A single mom to a 9-year-old daughter, Poorman now dedicates all her time to Hearts for Homeless, opting not to draw a salary so that all donations can benefit those she serves.

“I did draw a small salary for a little while but A) it wasn’t a very big salary at all and B) the money could be used in a lot of other places,” she says. “So we run an eBay store and we donate plasma and do stuff like that on the side. I’m pretty minimalistic so I don’t need a lot.”

What she does need is more — and regular — monetary donations to help keep the services flowing.
“People often think, ‘I can’t donate $1,000, so it’s not worth it,’ but honestly consistent monthly donors who give $20, $30, people who are just committed to helping every month in small amounts would help tremendously,” she says.  

The daytime drop-in center, located below Dunkin’ Donuts on the corner of West College Avenue and South Fraser Street, gives clients a place to get out of the weather during the day, grab snacks, lunch and basic necessities, and provides a long-term place to keep their belongings. Volunteers help clients fill out job applications and create résumés, and they are outfitted with business attire for job interviews as well.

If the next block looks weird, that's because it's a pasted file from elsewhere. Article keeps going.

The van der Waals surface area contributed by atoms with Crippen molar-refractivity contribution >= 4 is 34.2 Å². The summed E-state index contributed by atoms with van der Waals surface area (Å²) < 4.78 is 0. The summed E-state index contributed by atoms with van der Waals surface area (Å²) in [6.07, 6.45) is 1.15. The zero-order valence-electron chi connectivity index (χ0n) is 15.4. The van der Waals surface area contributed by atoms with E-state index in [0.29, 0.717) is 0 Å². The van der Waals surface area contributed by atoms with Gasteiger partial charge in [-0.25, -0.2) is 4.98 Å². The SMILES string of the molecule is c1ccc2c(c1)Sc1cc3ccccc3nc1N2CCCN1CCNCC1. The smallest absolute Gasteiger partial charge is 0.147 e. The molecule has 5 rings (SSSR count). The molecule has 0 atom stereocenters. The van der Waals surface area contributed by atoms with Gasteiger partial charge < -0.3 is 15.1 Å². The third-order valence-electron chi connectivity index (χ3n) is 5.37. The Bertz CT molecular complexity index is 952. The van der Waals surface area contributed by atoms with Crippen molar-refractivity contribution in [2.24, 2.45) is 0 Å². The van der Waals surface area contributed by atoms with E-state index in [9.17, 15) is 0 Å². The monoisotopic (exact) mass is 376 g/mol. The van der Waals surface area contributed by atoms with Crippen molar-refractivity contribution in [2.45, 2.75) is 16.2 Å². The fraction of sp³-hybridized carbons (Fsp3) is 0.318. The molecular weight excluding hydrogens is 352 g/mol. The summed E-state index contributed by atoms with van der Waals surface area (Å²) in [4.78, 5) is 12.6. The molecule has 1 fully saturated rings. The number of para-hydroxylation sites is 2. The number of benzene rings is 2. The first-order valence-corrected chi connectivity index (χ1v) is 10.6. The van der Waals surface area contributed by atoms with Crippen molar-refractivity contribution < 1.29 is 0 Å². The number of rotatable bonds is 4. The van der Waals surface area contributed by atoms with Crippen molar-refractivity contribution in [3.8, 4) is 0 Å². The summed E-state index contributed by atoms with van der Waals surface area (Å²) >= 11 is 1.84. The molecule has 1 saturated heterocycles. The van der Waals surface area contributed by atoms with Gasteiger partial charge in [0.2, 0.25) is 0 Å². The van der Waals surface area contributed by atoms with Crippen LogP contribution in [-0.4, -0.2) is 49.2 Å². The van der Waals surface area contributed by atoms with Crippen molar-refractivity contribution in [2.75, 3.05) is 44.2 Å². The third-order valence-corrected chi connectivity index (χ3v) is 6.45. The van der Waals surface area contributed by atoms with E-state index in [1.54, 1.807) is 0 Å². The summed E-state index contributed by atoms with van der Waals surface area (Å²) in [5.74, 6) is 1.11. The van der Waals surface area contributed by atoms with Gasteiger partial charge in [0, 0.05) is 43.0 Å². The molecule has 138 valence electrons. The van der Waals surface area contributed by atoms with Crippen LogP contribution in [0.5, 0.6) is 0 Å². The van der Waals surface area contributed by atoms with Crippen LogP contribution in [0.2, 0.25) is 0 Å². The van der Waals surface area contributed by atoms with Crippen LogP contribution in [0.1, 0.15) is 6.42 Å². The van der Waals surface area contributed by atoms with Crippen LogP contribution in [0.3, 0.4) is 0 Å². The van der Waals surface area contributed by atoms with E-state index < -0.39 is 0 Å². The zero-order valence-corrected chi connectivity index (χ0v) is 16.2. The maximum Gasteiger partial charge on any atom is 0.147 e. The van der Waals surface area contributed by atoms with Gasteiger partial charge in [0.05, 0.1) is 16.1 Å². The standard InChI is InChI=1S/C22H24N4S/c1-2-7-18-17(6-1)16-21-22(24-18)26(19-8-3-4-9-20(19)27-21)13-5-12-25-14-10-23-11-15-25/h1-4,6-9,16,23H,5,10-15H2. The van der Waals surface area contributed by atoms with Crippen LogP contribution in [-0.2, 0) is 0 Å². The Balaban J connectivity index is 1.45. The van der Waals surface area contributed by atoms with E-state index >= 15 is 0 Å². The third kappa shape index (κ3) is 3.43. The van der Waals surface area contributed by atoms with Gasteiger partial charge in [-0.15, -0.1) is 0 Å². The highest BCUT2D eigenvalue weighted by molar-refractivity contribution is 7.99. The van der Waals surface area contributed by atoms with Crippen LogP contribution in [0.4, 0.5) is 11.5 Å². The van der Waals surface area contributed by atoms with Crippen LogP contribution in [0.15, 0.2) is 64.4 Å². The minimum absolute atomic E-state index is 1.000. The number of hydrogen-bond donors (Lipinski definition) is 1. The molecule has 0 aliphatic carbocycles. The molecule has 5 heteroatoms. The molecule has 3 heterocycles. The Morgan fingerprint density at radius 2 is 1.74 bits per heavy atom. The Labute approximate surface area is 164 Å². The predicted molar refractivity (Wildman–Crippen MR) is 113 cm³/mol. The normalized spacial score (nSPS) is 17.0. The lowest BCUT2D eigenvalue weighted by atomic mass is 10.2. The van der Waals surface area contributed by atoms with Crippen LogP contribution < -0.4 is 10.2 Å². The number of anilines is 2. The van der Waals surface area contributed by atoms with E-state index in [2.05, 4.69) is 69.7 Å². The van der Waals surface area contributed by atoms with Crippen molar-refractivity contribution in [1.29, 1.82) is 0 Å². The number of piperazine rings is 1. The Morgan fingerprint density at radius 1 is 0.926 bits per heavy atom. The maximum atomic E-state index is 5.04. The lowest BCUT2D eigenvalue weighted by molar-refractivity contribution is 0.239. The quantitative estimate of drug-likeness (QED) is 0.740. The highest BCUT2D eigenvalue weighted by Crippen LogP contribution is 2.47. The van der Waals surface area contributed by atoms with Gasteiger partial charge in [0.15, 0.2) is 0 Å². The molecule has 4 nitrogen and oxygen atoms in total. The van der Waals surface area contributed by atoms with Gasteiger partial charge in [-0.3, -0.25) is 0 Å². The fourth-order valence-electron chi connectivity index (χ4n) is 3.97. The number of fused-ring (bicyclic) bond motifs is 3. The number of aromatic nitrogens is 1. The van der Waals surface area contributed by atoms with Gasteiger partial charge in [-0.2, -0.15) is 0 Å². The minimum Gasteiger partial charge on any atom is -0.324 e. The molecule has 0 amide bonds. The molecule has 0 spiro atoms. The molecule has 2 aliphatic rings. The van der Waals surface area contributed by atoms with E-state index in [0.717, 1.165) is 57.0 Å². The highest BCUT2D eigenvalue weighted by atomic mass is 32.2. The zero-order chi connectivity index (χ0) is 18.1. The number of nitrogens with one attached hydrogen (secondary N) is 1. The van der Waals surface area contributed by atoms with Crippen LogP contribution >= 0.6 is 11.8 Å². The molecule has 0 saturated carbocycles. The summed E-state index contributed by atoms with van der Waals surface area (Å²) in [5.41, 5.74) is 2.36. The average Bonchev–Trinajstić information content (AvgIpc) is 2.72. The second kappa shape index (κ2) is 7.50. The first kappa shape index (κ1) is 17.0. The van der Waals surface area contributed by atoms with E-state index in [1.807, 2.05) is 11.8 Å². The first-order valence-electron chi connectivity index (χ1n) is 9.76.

The organization also rents seven apartments of varying sizes to meet its clients’ transitional housing needs. Most pay at least partial rent, a figure based on their salary and/or any government assistance they receive, and Hearts for Homeless covers the rest. Poorman also works with 12 local restaurants that donate food, so every Monday through Thursday her clients are given lunch from a local restaurant. In addition, a sizable weekly donation of fresh produce from Trader Joe’s helps to stock the kitchens of the Hearts for Homeless apartments.  

Right now there are 20 clients in Hearts for Homeless transitional housing, with another 20 who need it, Poorman says. Many of them are relying on Out of the Cold: Centre County, but the demand has grown beyond the churches’ nightly capacity, and Poorman is looking to purchase a large home in Bellefonte that could give her the space they desperately need.